Fear is back in the market.
Investors are worried about slower economic growth in China, a gloomier outlook for U.S. corporate profits and an end to easy-money policies in the United States and Europe. They’re also fretting over country-specific troubles around the world – from economic mismanagement in Argentina to political instability in Turkey.
Those fears converged this week to start a two-day rout in global markets that was capped by a 318-point drop in the Dow Jones industrial average Friday. It was the blue-chip index’s worst day since last June. The Dow plunged almost 500 points over the two days.
The Dow finished down 2 percent at 15,879 Friday. The Standard & Poor’s 500 index fell 38 points, or 2.1 percent, to 1,790. The Nasdaq composite fell 90 points, or 2.2 percent, to 4,128.
As investors shunned risk, small-company stocks fell even more than the rest of the market, and bond prices rose.
Despite the sell-off, U.S. stocks remain near all-time highs after surging 30 percent last year. The S&P 500 is 3 percent below its record high of 1,848 on Jan. 15.
U.S. stocks have not endured a correction – a drop of 10 percent or more over time – since October 2011.
The turbulence coincides with a global economic shift: China and other emerging-market economies appear to be running into trouble just as the developed economies of the United States and Europe finally show signs of renewed strength nearly five years after the end of the Great Recession.
The trouble began Thursday after a January survey showed a drop in Chinese manufacturing activity. Days earlier, China reported that its economic growth last year matched 2012 for the slowest pace since 1999.
“It is interesting how even a mild tremor in China’s growth causes such anxiety around the world,” said Eswar Prasad, professor of trade policy at Cornell University.
Slower growth in China is bad news for countries that supply oil, iron ore and other raw materials to the world’s second-biggest economy. Some of those countries, such as Indonesia and South Africa, were already struggling with an outflow of capital as rising U.S. interest rates drew investors to the United States.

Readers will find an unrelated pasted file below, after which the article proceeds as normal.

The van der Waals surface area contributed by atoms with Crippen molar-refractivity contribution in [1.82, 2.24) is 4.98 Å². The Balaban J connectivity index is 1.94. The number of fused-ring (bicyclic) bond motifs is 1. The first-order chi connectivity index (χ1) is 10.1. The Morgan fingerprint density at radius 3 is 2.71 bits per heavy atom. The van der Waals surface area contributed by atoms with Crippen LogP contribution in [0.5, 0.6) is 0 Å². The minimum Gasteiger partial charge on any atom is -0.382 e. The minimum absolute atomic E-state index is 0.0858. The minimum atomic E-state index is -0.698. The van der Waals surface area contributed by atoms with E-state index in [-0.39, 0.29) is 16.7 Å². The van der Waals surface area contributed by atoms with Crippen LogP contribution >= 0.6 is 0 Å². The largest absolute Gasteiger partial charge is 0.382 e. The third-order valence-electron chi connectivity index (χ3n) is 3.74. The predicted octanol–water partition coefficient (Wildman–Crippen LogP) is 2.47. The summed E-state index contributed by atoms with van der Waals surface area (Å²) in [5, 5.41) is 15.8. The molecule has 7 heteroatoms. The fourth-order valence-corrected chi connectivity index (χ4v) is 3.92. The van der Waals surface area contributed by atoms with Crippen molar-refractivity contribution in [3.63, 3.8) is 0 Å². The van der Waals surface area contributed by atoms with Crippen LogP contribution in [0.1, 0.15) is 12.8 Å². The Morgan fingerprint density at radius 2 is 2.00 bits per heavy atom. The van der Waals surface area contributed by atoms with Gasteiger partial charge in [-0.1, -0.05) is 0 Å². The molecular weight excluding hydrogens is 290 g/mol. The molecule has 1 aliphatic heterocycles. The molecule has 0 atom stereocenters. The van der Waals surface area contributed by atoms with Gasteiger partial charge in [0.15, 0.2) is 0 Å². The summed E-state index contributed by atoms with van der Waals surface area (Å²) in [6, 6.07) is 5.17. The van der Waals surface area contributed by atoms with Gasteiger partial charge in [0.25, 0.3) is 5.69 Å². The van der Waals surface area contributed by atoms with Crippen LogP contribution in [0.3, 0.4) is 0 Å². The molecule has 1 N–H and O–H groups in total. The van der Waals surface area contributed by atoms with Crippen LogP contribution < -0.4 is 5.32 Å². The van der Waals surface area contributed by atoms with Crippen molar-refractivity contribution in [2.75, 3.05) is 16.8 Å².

Here’s a look at the forces buffeting global financial markets:
End of easy money
Since the global financial crisis hit in 2008, the Federal Reserve has flooded markets with cash to push interest rates lower and encourage U.S. businesses and consumers to borrow and spend. But last month, as signs of growing economic strength emerged in the U.S., the Fed cut back – reducing its monthly bond purchases to $75 billion from $85 billion. It also said it expected to reduce the bond-buying further “in measured steps” at upcoming meetings.
The Fed meets again Tuesday and Wednesday. Many economists expect the central bank to cut the purchases again – perhaps to $65 billion a month.
In some countries, concerns over the local political or financial situation have worsened the market volatility dramatically. That was most obvious in Argentina, where the peso this week suffered its sharpest fall since the country’s 2002 economic collapse. The government, running short of reserves it could use to buy the currency and keep it from falling, has let the peso drop instead. The country’s economic fundamentals are grim: Inflation is believed to be running at about 25 percent to 30 percent.
The peso fell 16 percent in two days, easily the worst performer among emerging markets.
China, global growth
Since the recession, the global economy has relied heavily on China and other emerging markets as the developed economies of the United States, Europe and Japan struggled.
But China’s economy is decelerating. It grew 7.7 percent in October-December 2013 from a year earlier, down from the previous quarter’s 7.8 percent growth. Factory output, exports and investment all weakened. On Thursday, the preliminary version of HSBC’s purchasing managers’ index of Chinese manufacturing fell to 49.6, the lowest reading since July’s 47.7. Anything below 50 signals a contraction.
China’s growth is still far stronger than the United States, Japan or Europe, but is down from the double-digit rates of the previous decade.
In the U.S., the outlook for corporate profits has already been weakening, and the turmoil in emerging-market currencies could make matters worse.
About two-thirds of the 123 S&P 500 companies that have reported fourth-quarter earnings so far have beaten analysts’ estimates, according to S&P Capital IQ, in line with the historical average. But the forecasts for income growth have been falling and could decline further.
As recently as this summer, analysts predicted earnings growth of more than 11 percent for the fourth quarter, but now they expect just half that – 5.9 percent.
Some companies are becoming more pessimistic, too. For the January-March quarter, seven out of every 10 that have talked about their prospects have cut projections, more than average, according to FactSet.